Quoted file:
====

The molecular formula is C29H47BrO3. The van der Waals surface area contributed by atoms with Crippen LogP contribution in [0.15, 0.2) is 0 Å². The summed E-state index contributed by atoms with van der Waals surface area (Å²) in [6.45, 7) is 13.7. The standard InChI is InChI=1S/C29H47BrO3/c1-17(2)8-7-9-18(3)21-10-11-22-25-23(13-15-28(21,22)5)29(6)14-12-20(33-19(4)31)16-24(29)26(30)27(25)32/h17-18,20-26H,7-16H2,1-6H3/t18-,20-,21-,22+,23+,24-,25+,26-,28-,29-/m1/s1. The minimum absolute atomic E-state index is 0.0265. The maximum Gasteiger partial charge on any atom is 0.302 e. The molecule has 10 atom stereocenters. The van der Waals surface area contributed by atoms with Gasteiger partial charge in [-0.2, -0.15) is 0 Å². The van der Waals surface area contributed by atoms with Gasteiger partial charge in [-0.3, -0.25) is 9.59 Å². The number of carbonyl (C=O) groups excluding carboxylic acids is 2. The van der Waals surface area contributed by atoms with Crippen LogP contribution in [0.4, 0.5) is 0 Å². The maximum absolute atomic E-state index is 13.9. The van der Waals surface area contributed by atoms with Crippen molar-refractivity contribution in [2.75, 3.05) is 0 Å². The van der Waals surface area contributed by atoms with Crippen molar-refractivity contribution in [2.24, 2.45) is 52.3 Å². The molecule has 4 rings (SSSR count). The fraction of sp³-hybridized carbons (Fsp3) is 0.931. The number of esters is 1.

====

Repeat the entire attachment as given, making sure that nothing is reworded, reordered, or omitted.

The molecular formula is C29H47BrO3. The van der Waals surface area contributed by atoms with Crippen LogP contribution in [0.15, 0.2) is 0 Å². The summed E-state index contributed by atoms with van der Waals surface area (Å²) in [6.45, 7) is 13.7. The standard InChI is InChI=1S/C29H47BrO3/c1-17(2)8-7-9-18(3)21-10-11-22-25-23(13-15-28(21,22)5)29(6)14-12-20(33-19(4)31)16-24(29)26(30)27(25)32/h17-18,20-26H,7-16H2,1-6H3/t18-,20-,21-,22+,23+,24-,25+,26-,28-,29-/m1/s1. The minimum absolute atomic E-state index is 0.0265. The maximum Gasteiger partial charge on any atom is 0.302 e. The molecule has 10 atom stereocenters. The van der Waals surface area contributed by atoms with Gasteiger partial charge in [-0.2, -0.15) is 0 Å². The van der Waals surface area contributed by atoms with Gasteiger partial charge in [-0.3, -0.25) is 9.59 Å². The number of carbonyl (C=O) groups excluding carboxylic acids is 2. The van der Waals surface area contributed by atoms with Crippen LogP contribution in [0.4, 0.5) is 0 Å². The maximum absolute atomic E-state index is 13.9. The van der Waals surface area contributed by atoms with Crippen molar-refractivity contribution in [2.75, 3.05) is 0 Å². The van der Waals surface area contributed by atoms with Crippen molar-refractivity contribution in [2.24, 2.45) is 52.3 Å². The molecule has 4 rings (SSSR count). The fraction of sp³-hybridized carbons (Fsp3) is 0.931. The number of esters is 1.